They hammered out the wording pretty fast:
“The staff, from top to bottom, opposes a Rupert Murdoch takeover of Dow Jones & Co.,” the statement read.
It was the earliest and most forceful sign of distaste from the company for Mr. Murdoch’s offer—and a somewhat ironic love letter to the Bancroft family, since the union has been in increasingly heated disputes with ownership over employee benefits and layoffs.
“Since the early part of the twentieth century, the Bancroft family has stood up for the independence and quality of The Wall Street Journal and has built it into one of the world’s great newspapers,” it read. “Mr. Murdoch has shown a willingness to crush quality and independence, and there is no reason to think he would handle Dow Jones or The Journal any differently. Despite our differences of opinion with current management, we strongly encourage the Bancrofts to continue to stand up for the institution’s independence, and to walk away from this offer.”
Longtime newspaper analyst John Morton was an early-in-the-day skeptic.
“Unless there has been a huge sea change—a tsunami—in the Bancroft family’s attitude, this is all going to come to naught,” said Mr. Morton. “I doubt whether there has been any change.”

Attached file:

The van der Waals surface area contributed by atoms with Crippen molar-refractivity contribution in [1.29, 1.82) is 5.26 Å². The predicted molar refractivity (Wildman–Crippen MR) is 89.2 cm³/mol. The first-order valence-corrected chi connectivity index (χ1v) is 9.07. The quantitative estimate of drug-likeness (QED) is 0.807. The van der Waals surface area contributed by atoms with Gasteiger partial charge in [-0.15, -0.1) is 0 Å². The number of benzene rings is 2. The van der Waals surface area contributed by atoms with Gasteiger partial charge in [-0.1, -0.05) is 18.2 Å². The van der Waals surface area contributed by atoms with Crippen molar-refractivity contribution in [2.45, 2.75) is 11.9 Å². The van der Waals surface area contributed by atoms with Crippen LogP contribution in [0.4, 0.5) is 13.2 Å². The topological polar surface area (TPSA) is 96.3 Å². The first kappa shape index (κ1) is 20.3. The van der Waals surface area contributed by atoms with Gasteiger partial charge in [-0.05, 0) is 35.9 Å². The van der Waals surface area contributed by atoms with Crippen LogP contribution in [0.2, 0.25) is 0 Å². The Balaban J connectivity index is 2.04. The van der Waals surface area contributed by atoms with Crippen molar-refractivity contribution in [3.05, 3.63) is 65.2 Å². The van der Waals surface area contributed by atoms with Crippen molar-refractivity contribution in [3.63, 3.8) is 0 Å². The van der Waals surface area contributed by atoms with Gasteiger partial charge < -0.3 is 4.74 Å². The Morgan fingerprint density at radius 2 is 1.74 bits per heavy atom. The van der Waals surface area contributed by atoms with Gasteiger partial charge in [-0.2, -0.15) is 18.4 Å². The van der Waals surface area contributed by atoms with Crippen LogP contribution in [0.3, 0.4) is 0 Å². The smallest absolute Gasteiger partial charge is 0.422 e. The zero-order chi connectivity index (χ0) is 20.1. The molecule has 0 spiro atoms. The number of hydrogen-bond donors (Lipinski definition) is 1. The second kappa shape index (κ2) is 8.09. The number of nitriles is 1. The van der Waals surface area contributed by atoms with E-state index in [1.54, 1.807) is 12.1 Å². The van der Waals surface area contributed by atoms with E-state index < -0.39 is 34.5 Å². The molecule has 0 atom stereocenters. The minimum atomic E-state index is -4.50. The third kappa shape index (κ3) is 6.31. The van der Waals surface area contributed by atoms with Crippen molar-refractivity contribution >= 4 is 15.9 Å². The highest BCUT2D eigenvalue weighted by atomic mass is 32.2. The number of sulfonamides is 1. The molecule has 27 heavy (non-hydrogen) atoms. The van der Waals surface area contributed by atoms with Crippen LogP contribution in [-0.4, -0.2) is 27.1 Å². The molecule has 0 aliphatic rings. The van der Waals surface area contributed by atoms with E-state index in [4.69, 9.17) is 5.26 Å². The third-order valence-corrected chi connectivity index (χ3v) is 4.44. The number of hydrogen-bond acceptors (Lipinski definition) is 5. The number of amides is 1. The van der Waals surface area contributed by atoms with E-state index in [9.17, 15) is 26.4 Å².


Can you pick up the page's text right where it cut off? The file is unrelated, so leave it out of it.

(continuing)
“I don’t think the Bancrofts are unhappy,” Mr. Morton continued. “Their return on investment is still running around 16 percent. It’s not like this is a company that is in financial trouble …. There’s no way it would go through for $5 billion—let’s put it that way.”
But even he conceded that the moment of suspense was an exciting one.
“That would give him one of the two strongest newspaper franchises in the world,” said Mr. Morton, “the other being The New York Times. He already owns The Times of London, which may be the third-strongest. It would give News Corp. great gravitas, both overseas and in this country.”
Dow Jones publishes The Wall Street Journal, Barron’s, MarketWatch and The Far Eastern Economic Review, as well as owning the Dow Jones Newswires, Factiva, the Dow Jones Licensing Services, the Dow Jones Indexes and the Dow Jones Financial Information Services. Dow Jones also owns 50 percent of SmartMoney and provides news content to CNBC and radio stations in the U.S.
Analysts were quick to point to Rupert Murdoch’s plan to expand the Fox News enterprise into financial journalism.
“I don’t think it will have any effect on the New York Post,” said Daily News publisher Mort Zuckerman. “It will have an effect on CNBC—it’s a bold and aggressive move.”
“This is very different than buying just a newspaper company,” said Edward Atorino, the media analyst with the Benchmark Company. “Behind this, if you think back a few months, News Corp. has this design to build a business channel. Going after Dow Jones creates an instant credibility, brand name, content.”
But Mr. Murdoch’s dream of owning Dow Jones long predates whatever particular schemes for financial-news programming that News Corp has recently undertaken.
Jim Cramer said in a television interview at one point that he first talked to Mr. Murdoch about buying Dow Jones in 1996—for significantly more than $60 a share.
A year later, in 1997, Mr. Murdoch reportedly floated the idea to Dow Jones chief executive Peter Kann.
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